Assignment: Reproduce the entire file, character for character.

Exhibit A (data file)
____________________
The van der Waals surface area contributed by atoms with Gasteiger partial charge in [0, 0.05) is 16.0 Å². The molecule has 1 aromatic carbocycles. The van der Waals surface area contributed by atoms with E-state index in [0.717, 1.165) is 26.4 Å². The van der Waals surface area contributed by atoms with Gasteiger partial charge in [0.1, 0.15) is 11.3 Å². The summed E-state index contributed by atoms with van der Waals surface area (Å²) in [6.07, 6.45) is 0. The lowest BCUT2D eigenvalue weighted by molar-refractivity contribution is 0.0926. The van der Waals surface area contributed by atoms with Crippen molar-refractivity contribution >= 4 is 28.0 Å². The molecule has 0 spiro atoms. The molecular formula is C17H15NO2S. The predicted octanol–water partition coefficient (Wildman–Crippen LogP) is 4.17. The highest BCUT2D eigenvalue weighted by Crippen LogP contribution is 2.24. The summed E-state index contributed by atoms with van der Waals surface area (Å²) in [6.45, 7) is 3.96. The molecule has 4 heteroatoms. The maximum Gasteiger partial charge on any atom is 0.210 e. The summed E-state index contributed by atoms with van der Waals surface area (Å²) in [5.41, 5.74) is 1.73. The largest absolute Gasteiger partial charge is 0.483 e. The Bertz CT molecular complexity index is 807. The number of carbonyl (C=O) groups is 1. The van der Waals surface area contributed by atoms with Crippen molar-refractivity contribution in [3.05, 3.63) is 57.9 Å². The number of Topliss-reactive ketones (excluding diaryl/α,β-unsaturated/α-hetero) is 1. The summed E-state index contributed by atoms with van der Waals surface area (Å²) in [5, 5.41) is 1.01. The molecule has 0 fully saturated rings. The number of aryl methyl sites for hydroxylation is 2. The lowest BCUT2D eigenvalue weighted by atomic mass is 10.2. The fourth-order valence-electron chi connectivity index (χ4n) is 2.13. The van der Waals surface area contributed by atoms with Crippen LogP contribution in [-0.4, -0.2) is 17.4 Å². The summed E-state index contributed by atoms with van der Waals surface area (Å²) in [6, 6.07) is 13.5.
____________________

The van der Waals surface area contributed by atoms with Gasteiger partial charge in [0, 0.05) is 16.0 Å². The molecule has 1 aromatic carbocycles. The van der Waals surface area contributed by atoms with E-state index in [0.717, 1.165) is 26.4 Å². The van der Waals surface area contributed by atoms with Gasteiger partial charge in [0.1, 0.15) is 11.3 Å². The summed E-state index contributed by atoms with van der Waals surface area (Å²) in [6.07, 6.45) is 0. The lowest BCUT2D eigenvalue weighted by molar-refractivity contribution is 0.0926. The van der Waals surface area contributed by atoms with Crippen molar-refractivity contribution >= 4 is 28.0 Å². The molecule has 0 spiro atoms. The molecular formula is C17H15NO2S. The predicted octanol–water partition coefficient (Wildman–Crippen LogP) is 4.17. The highest BCUT2D eigenvalue weighted by Crippen LogP contribution is 2.24. The summed E-state index contributed by atoms with van der Waals surface area (Å²) in [6.45, 7) is 3.96. The molecule has 4 heteroatoms. The maximum Gasteiger partial charge on any atom is 0.210 e. The summed E-state index contributed by atoms with van der Waals surface area (Å²) in [5.41, 5.74) is 1.73. The largest absolute Gasteiger partial charge is 0.483 e. The Bertz CT molecular complexity index is 807. The number of carbonyl (C=O) groups is 1. The van der Waals surface area contributed by atoms with Crippen molar-refractivity contribution in [3.05, 3.63) is 57.9 Å². The number of Topliss-reactive ketones (excluding diaryl/α,β-unsaturated/α-hetero) is 1. The summed E-state index contributed by atoms with van der Waals surface area (Å²) in [5, 5.41) is 1.01. The molecule has 0 fully saturated rings. The number of aryl methyl sites for hydroxylation is 2. The lowest BCUT2D eigenvalue weighted by atomic mass is 10.2. The fourth-order valence-electron chi connectivity index (χ4n) is 2.13. The van der Waals surface area contributed by atoms with Crippen LogP contribution in [-0.4, -0.2) is 17.4 Å². The summed E-state index contributed by atoms with van der Waals surface area (Å²) in [6, 6.07) is 13.5.